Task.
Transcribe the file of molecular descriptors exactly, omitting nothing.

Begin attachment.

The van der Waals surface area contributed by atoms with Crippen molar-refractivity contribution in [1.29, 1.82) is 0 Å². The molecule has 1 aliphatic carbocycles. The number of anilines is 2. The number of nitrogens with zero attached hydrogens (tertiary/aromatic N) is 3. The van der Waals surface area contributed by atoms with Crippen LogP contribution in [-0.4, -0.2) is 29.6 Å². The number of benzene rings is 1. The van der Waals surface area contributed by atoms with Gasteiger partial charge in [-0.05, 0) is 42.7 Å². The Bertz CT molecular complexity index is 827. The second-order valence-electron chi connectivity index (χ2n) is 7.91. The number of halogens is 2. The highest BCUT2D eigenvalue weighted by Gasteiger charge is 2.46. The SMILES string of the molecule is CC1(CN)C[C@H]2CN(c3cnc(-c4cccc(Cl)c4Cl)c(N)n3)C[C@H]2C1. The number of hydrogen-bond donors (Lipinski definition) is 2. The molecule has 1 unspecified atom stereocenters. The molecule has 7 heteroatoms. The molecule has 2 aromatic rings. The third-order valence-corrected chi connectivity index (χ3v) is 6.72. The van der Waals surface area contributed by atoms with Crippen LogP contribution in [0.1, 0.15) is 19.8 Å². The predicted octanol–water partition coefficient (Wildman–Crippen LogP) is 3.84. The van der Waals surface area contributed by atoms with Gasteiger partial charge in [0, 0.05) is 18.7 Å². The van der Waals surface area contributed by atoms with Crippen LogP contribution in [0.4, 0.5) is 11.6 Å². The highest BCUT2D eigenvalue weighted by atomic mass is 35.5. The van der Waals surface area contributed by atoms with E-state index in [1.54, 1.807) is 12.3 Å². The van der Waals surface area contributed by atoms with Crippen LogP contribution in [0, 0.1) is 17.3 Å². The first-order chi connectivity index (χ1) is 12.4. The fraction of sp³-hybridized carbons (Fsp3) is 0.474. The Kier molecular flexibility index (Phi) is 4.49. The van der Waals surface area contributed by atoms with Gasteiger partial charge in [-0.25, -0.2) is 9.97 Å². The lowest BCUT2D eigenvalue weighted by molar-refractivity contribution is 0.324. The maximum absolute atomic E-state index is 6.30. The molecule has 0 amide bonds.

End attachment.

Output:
The van der Waals surface area contributed by atoms with Crippen molar-refractivity contribution in [1.29, 1.82) is 0 Å². The molecule has 1 aliphatic carbocycles. The number of anilines is 2. The number of nitrogens with zero attached hydrogens (tertiary/aromatic N) is 3. The van der Waals surface area contributed by atoms with Crippen LogP contribution in [-0.4, -0.2) is 29.6 Å². The number of benzene rings is 1. The van der Waals surface area contributed by atoms with Gasteiger partial charge in [-0.05, 0) is 42.7 Å². The Bertz CT molecular complexity index is 827. The second-order valence-electron chi connectivity index (χ2n) is 7.91. The number of halogens is 2. The highest BCUT2D eigenvalue weighted by Gasteiger charge is 2.46. The SMILES string of the molecule is CC1(CN)C[C@H]2CN(c3cnc(-c4cccc(Cl)c4Cl)c(N)n3)C[C@H]2C1. The number of hydrogen-bond donors (Lipinski definition) is 2. The molecule has 1 unspecified atom stereocenters. The molecule has 7 heteroatoms. The molecule has 2 aromatic rings. The third-order valence-corrected chi connectivity index (χ3v) is 6.72. The van der Waals surface area contributed by atoms with Crippen LogP contribution in [0.1, 0.15) is 19.8 Å². The predicted octanol–water partition coefficient (Wildman–Crippen LogP) is 3.84. The van der Waals surface area contributed by atoms with Gasteiger partial charge in [0, 0.05) is 18.7 Å². The van der Waals surface area contributed by atoms with Crippen LogP contribution in [0.4, 0.5) is 11.6 Å². The highest BCUT2D eigenvalue weighted by atomic mass is 35.5. The van der Waals surface area contributed by atoms with E-state index in [1.54, 1.807) is 12.3 Å². The van der Waals surface area contributed by atoms with Crippen LogP contribution in [0, 0.1) is 17.3 Å². The first-order chi connectivity index (χ1) is 12.4. The fraction of sp³-hybridized carbons (Fsp3) is 0.474. The Kier molecular flexibility index (Phi) is 4.49. The van der Waals surface area contributed by atoms with Gasteiger partial charge in [-0.25, -0.2) is 9.97 Å². The lowest BCUT2D eigenvalue weighted by molar-refractivity contribution is 0.324. The maximum absolute atomic E-state index is 6.30. The molecule has 0 amide bonds.